July 13th, 2011 / 3:42 pm

What is Experimental Literature? {Recap: Five Questions Vol. 2}

In case you missed any of them, below you’ll find links to each of the writers who participated in the second edition of my series of interviews aimed at expanding our understanding of experimental literature.  (Also if you missed it, here is a link to the list of writers who participated in the first edition.)

Again, my thanks to everybody for participating.  This has been a really insightful experience for me and hopefully for many of you.  In the near future, I plan to do a post that addresses some of what I’ve learned from the series and how it has helped me to rethink my ideas about this nebulous category of “experimental literature.”  At the moment, I’m unsure about a third edition.  Only time will tell.  But for now, I encourage you to visit or revisit the ocean of ideas presented by this impressive group of writers:

Brian Evenson

Dodie Bellamy

Eileen Myles

Evan Lavender-Smith

Johannes Göransson

Sesshu Foster

Dennis Cooper

Vi Khi Nao

Michael Martone


  1. deadgod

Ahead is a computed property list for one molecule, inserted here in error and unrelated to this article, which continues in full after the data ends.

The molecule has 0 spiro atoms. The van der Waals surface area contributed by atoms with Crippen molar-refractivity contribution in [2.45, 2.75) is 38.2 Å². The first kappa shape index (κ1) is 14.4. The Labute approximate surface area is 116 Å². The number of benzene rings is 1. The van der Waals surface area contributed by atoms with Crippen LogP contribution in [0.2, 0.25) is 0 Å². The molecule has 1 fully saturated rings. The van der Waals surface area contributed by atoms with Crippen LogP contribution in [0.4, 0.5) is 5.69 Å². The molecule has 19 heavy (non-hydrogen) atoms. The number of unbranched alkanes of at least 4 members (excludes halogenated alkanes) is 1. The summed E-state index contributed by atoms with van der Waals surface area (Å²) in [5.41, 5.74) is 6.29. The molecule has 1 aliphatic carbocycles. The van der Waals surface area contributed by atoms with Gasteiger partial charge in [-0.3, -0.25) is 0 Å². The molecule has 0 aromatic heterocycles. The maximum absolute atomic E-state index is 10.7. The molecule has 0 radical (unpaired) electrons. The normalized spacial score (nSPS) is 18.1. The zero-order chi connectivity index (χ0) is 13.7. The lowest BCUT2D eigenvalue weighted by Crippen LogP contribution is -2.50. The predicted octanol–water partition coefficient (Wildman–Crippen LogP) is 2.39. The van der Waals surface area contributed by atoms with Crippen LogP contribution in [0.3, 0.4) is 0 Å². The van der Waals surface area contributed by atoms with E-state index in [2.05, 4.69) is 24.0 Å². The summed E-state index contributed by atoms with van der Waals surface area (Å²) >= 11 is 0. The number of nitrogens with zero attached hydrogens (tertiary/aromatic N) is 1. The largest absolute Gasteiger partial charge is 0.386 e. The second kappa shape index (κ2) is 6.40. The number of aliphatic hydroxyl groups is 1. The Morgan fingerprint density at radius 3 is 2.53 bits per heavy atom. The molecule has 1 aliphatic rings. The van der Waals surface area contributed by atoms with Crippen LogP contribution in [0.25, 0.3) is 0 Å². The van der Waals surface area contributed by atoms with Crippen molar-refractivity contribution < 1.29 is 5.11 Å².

Selah Saterstrom?

  2. Christopher Higgs

      Unfortunately, Selah was unable to participate.  She wanted to, and intended to, but unforeseen circumstances prevented it.  Should I produce a third volume, hopefully we’ll see her thoughts therein.  

  3. MFBomb
  4. Shannon

      Are there going to be more of these? I’ve really enjoyed reading them.

  5. deadgod

      I am interested in the articulations that erupt as a result of these images being in relation.  This is a process I would call “narrative.”  […]  I feel narrative as inevitable[.]  Where there are things and conditions, there is narrative.

      I think the mind – or at least the linguistic mind – tends irresistibly to narrate.  It’s interesting that an “experimental” writer would see experiment within the scope of “narrative”, regardless of how diverse or elastic or defiable narration might be – or how capable narration is of disclosing what’s ‘beyond’ “narrative”.

  6. deadgod

      [when cut flowers begin visibly to wilt,] this is precisely when they are perfect because they are in accordance with their nature

      How does anything reveal that its mode at that moment is not “in accordance with [its] nature”?  What is violence? – and when is it ‘wrong’?

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